Nibali heading into unknown at UAE Tour

Bahrain-Merida leader begins 2019 season after altitude training

Vincenzo Nibali says that his form is an unknown as he heads into his first race of the 2019 season at the UAE Tour.

The Bahrain-Merida rider is starting his season later than normal after taking the decision to avoid the Southern Hemisphere races and the travel that comes with it, after falling ill ahead of the Vuelta a San Juan at the start of last year. He is planning to target the Giro d’Italia and then the Tour de France and so is carefully dosing his racing to be fresh for the Grand Tours.

Nibali has stayed in Europe for the opening two months of the season, heading to Tenerife – where rival Tom Dumoulin also went - in recent weeks for an altitude training camp. Nibali reportedly clocked over 10,000 m of climbing during ten days of active training but it can be hard to predict how a rider will come out of a stint at altitude. As a result the seven-day UAE Tour is a chance for Nibali to test his legs on some challenging, but not too difficult, terrain.

“I’ve come straight from a training camp, I’m in good shape and I’ve reacted well to training at altitude,” Nibali said ahead of the race. “I come here thinking of this and the coming races. I’m very happy to be here, it’s a race that is on the rise and it’s a very good field so I’m looking forward to it.

“I don’t really know how my form is, because it’s my first race and I’m trying to find out how I feel. I’ve worked all winter and did a Tenerife camp a few weeks ago. I’m here to find out my form is and where I am compared to the others.”

Nibali has a solid programme of racing in March before a second altitude camp in April. Following the UAE Tour, he will head back to Italy for Strade Bianche, Tirreno-Adriatico and Milan-San Remo, where he’s looking to defend his title from 12 months ago. The weeklong Tour of the Alps is back on the menu before a brief trip to Belgium for Liege-Bastogne-Liege, his final race ahead of the Giro d’Italia.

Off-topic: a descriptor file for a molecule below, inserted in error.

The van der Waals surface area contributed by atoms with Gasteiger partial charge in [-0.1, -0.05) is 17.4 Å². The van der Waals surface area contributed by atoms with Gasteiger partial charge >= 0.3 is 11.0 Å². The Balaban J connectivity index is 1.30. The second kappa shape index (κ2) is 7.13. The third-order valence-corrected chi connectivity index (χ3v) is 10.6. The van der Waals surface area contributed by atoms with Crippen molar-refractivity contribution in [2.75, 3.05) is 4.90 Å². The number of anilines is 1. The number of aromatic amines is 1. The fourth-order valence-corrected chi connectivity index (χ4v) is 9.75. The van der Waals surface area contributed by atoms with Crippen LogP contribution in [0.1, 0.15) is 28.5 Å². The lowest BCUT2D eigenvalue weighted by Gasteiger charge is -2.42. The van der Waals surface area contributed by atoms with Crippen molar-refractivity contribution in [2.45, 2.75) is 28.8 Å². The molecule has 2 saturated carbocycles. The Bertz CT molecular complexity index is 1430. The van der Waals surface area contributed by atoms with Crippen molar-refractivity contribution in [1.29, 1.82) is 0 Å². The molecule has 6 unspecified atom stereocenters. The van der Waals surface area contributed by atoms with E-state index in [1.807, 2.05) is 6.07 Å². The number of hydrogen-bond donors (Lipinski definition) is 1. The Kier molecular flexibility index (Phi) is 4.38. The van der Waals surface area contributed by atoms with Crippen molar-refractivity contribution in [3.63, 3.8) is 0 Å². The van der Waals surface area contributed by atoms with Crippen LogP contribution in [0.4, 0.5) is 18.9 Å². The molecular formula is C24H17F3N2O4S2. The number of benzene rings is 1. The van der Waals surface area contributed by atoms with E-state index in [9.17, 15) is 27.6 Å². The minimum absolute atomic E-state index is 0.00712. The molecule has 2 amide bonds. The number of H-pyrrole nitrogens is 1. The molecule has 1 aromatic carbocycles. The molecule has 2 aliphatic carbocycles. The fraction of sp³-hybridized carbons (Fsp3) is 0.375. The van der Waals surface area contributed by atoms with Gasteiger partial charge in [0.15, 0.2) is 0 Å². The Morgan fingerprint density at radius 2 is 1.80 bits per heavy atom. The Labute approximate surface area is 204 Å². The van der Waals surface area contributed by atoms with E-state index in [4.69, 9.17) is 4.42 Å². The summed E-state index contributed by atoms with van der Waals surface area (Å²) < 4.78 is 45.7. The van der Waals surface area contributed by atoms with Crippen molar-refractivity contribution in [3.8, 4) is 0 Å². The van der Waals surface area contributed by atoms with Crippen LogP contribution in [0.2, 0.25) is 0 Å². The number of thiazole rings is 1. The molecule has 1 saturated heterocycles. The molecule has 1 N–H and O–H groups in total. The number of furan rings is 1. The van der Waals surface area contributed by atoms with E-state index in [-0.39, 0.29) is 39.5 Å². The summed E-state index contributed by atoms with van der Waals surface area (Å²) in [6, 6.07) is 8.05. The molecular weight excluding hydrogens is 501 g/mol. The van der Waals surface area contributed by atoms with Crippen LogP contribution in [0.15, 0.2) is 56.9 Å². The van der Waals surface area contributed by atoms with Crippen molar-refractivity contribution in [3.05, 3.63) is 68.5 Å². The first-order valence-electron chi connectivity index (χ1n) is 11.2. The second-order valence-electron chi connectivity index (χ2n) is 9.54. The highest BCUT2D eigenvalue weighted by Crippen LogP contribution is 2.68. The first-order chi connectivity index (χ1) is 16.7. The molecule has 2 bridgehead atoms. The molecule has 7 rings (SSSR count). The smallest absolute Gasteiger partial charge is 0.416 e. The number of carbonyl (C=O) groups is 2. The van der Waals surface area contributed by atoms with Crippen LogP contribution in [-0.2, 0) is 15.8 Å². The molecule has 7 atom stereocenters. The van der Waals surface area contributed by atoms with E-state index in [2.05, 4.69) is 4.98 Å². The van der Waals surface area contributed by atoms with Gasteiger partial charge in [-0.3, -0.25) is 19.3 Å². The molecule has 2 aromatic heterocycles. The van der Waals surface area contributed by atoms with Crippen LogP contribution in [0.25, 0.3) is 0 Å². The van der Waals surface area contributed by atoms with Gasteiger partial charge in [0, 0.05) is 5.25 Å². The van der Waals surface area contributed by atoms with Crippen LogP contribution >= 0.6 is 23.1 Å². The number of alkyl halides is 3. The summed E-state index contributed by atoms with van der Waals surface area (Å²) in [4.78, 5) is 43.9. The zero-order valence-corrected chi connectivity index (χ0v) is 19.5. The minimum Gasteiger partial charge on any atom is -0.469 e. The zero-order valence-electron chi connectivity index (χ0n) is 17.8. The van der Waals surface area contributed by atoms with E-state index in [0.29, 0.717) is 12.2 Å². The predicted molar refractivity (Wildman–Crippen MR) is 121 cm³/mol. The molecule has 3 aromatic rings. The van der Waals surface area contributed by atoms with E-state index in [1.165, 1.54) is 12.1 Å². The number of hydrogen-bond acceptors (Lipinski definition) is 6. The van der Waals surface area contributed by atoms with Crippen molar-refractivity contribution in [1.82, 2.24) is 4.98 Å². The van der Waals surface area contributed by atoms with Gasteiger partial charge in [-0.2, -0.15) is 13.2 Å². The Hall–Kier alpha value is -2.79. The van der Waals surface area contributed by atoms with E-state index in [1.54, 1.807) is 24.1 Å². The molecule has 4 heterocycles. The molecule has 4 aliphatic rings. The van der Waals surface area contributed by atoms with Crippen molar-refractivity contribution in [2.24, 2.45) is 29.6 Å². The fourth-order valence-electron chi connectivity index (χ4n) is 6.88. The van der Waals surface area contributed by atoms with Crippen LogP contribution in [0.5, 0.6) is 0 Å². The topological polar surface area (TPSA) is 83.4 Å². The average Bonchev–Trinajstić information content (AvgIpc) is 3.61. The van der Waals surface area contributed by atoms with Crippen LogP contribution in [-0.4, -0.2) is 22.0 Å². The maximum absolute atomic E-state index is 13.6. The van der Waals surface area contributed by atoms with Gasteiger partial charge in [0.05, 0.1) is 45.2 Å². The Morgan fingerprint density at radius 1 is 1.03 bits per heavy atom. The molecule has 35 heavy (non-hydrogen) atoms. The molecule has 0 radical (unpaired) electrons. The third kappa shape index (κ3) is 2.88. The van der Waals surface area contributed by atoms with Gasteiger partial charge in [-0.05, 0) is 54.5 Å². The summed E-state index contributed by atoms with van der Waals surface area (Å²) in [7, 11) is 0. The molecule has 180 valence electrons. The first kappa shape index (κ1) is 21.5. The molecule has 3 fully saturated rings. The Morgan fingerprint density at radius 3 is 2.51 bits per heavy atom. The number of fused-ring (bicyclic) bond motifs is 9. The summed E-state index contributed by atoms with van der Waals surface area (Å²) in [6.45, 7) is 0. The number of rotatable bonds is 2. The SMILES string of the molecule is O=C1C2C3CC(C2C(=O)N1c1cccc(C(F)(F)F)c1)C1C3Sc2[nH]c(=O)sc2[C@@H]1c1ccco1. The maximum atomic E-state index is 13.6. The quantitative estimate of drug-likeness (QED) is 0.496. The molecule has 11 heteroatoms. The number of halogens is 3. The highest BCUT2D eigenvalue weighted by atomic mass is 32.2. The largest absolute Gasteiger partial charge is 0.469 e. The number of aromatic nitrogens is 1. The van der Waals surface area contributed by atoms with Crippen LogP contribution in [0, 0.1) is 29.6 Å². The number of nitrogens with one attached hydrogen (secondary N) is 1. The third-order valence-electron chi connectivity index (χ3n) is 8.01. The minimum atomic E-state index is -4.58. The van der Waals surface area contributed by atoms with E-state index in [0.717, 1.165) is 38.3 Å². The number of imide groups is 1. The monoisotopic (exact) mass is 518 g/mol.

It’s a very different programme to 2017, when he last rode the Giro d’Italia, and it remains to be seen if it will work for Nibali.

“My calendar is very intense this year. We have made this choice, but I do not know if it's right,” Nibali explained. “Tenerife was a block similar to last year, trying to gradually increase the workload to grow in the right way."

The UAE Tour begins on Sunday with a 16-kilometre team time trial. It will be an important stage in deciding the overall title, but it is also a chance for the team to practice the discipline ahead of the Tour de France in July.

“It’s very important because we’ve got a team of trial trialists here. It’s important to see where we’ve improved and what we need to work even more thinking ahead to the Grand Tours,” Nibali explained.

 

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